Ghana and the Ivory Coast have made history with a $2,600 price for cocoa


Leading producers of Cocoa, Ghana and La Cote d’Ivoire have made a historic concession by announcing a set price for cocoa beans from both nations.

On Wednesday, they both agreed to ask for $2,600 as floor-price rather than the $1,808 it currently sells on the market.

Earlier, this week, cocoa prices went high on the international market as the two countries refused to sell their beans to stakeholders over new fees.

However, the issue was resolved after two days of intense meetings between heads of cocoa organizations in the two countries and representatives of global cocoa and confectionary companies, manufacturers, producers and retailers in the cocoa industry.

Addressing a press conference in Accra, Chief Executive Officer of the Ghana Cocoa Board, Joseph Boahen Aidoo said ‘[Cote d’Ivoire] and Ghana have suspended the sale of the 2020/2021 crop until further notice for preparation of the implementation of the floor price,’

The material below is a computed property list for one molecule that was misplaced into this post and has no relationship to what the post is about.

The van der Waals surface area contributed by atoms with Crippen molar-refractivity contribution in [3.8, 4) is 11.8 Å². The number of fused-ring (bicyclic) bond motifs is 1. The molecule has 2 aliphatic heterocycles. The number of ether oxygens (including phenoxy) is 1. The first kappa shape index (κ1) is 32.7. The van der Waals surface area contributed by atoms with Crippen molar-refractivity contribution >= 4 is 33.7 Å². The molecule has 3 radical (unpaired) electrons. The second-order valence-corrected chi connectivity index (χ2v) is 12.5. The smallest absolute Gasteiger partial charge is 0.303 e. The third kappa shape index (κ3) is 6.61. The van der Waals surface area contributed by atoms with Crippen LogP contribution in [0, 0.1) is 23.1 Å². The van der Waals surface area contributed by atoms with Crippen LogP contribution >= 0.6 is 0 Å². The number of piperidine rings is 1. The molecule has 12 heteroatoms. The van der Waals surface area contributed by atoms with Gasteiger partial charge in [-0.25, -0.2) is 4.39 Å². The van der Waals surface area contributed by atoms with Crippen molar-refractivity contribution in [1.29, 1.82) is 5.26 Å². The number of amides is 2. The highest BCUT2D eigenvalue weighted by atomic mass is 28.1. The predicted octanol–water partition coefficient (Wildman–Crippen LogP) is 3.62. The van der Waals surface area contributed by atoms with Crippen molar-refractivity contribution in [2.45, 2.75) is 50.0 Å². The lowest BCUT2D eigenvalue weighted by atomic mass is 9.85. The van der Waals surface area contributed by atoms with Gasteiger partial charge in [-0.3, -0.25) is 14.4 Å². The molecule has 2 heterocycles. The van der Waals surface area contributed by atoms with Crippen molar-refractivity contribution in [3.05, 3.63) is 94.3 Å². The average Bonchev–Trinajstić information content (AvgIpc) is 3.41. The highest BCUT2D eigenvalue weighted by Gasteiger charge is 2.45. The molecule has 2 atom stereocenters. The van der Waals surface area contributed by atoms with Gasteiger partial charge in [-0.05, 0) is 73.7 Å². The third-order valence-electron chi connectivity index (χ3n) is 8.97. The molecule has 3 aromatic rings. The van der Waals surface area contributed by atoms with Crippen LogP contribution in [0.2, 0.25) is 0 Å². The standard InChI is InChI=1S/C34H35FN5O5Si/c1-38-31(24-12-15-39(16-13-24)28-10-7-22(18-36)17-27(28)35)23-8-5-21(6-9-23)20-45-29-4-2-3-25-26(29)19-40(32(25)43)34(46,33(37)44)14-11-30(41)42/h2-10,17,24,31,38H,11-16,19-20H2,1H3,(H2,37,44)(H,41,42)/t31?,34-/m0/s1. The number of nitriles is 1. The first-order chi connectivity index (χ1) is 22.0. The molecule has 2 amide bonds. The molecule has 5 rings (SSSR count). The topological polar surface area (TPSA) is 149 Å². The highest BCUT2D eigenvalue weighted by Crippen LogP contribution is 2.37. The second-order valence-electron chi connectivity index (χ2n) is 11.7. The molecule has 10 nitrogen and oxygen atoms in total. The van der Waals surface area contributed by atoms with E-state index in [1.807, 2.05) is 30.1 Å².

In what he describes as a “historic” move, Aidoo explained that ’It is the first time when the producers have called consumers and the first time whereby suppliers have called buyers to come and engage on price’

Ghana and Ivory Coast are the producers of 65% of the world’s cocoa. Despite, the important role it plays in the 100 billion dollar industry, they only gain $6bn of overall revenue.

This is largely due to the failure of successive governments in both countries to invest in cocoa production and selling finished products to the chocolate market.

According to a report cited on Bloomberg local farmers made “only about 5.5 per cent of a global supply chain worth more than $100 billion”. This was less than the 15% value-added tax governments in developed nations charged on chocolate products.



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